Devon Philip has put in countless hours volunteering and organizing events as part of the Freshman Leadership Council, an organization designed to teach new students leadership skills.
This past year, Philip was the FLC chairman.
“FLC was the reason I stayed at UF,” the 20-year-old UF business administration senior said. “After the first meeting, I finally felt that I was in a place that was home.”
Each FLC class is composed of about 50 freshmen who work with a group of directors who are typically past members. Each year the FLC Chair is chosen by the Student Body president.
This year, Student Body President Michael Murphy’s nomination, Austin Carroll, became the subject of controversy, both within FLC and the Senate. Carroll has never been a member of FLC and was chosen over two past FLC members for the position, Philip said.
Carroll’s application was submitted to Murphy via email 38 days after the deadline. It consisted of two pages, a resume and the answers to three questions that totaled just over 350 words.
Another applicant, who had two years experience working with FLC, submitted a 10-page application.
Murphy said Carroll will be a great fit for the position, able to bring fresh leadership to the organization.
Philip was among more than a dozen speakers present at Tuesday’s meeting to contest Carroll’s appointment. There were almost two hours of public debate at the beginning of the meeting where speakers aired their grievances about appointments.
The Senate was set to approve the president’s nominations for agency heads, cabinet chairs, cabinet directors and executive secretaries Tuesday night. Because of a special rule, all candidates were voted on as blocks instead of each candidate being considered individually.
Members of the public, as well as the Senate, contested other executive appointments, citing lack of qualifications. Such appointments included agency heads of the Nightlife Navigators and Students Taking Action Against Racism, as well as cabinet directors of Finance and Affordability, Women’s Affairs, Veteran’s Affairs, Innovation and LGBTQ Affairs.
There was also contestation of the Diversity Affairs executive secretary.
Murphy said he had many of his nominations in mind before he took office, but he and his staff went through a rigorous selection process anyway.
“I and my staff made the choice to go above and beyond, accepting applications and conducting hours and hours of interviews for over 183 applicants,” Murphy said.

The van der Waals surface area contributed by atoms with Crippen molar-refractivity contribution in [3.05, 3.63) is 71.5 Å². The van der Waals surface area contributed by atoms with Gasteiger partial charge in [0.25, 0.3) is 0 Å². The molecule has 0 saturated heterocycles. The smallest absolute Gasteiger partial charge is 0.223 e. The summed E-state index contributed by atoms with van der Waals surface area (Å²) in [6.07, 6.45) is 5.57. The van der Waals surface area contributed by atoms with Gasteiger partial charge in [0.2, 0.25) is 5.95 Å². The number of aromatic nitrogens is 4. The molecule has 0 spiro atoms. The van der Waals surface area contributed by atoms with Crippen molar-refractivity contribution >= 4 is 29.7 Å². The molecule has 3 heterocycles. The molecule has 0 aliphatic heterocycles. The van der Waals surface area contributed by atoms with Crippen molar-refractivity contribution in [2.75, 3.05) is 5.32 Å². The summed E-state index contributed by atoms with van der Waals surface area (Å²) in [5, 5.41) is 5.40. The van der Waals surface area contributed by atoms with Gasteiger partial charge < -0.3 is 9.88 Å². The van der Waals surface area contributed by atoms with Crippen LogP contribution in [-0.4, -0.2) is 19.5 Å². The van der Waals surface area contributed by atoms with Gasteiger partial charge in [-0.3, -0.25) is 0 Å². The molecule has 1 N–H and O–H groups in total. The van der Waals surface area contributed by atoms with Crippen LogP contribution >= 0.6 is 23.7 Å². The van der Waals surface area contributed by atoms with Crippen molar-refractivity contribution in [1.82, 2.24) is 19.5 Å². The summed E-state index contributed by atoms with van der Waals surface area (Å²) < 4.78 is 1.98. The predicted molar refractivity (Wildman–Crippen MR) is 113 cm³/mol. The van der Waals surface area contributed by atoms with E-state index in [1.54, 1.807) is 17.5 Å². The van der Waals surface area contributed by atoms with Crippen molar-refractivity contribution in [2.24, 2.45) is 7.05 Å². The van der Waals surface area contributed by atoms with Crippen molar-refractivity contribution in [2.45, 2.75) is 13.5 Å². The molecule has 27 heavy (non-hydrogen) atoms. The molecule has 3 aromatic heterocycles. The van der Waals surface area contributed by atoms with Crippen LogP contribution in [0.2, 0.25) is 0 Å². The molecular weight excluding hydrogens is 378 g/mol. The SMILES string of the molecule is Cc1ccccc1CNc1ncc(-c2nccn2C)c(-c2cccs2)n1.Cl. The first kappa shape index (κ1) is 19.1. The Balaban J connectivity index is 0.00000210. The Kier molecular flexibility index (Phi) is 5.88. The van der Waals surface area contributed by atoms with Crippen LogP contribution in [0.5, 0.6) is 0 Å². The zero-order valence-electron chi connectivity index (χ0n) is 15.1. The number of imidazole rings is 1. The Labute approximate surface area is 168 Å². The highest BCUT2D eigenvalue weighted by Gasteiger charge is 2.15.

Senate President Libby Shaw said it is normal Senate procedure for the appointments to be heard in a block, and it was approved by the Replacement & Agenda Committee.
Senate Minority Leader Ashley Grabowski and other Inspire Party members tried several tactics to prevent the appointments they disagreed with from being voted on.
“We wanted to make sure we communicated why we opposed things,” Grabowski said.
They attempted to overturn the special rule, bring the nominations back to the executive branch and to have candidates from certain blocks, like Carroll, considered individually by the Senate. All of these resolutions failed to pass by a Senate majority vote.
The agency heads block was voted on at the end of Tuesday’s meeting and was approved.
Senator Will Sandifer said he supported each of the nominations confirmed.
“Student Body President Murphy and the executive branch went above and beyond in screening for qualified applicants,” Sandifer said. “I am happy to have confirmed the next generation of our university’s student leaders.”
Other blocks were unable to be voted on because a group of Inspire Party members led by Grabowski walked out so the Senate could no longer maintain quorum.
Shaw said that all procedures were followed during the meeting, and the rest of the blocks will be voted on at next week’s senate meeting.
Inspire plans to have the results of the agency heads vote overturned.
Ashley Grabowski (left) at a May 25 Student Senate meeting.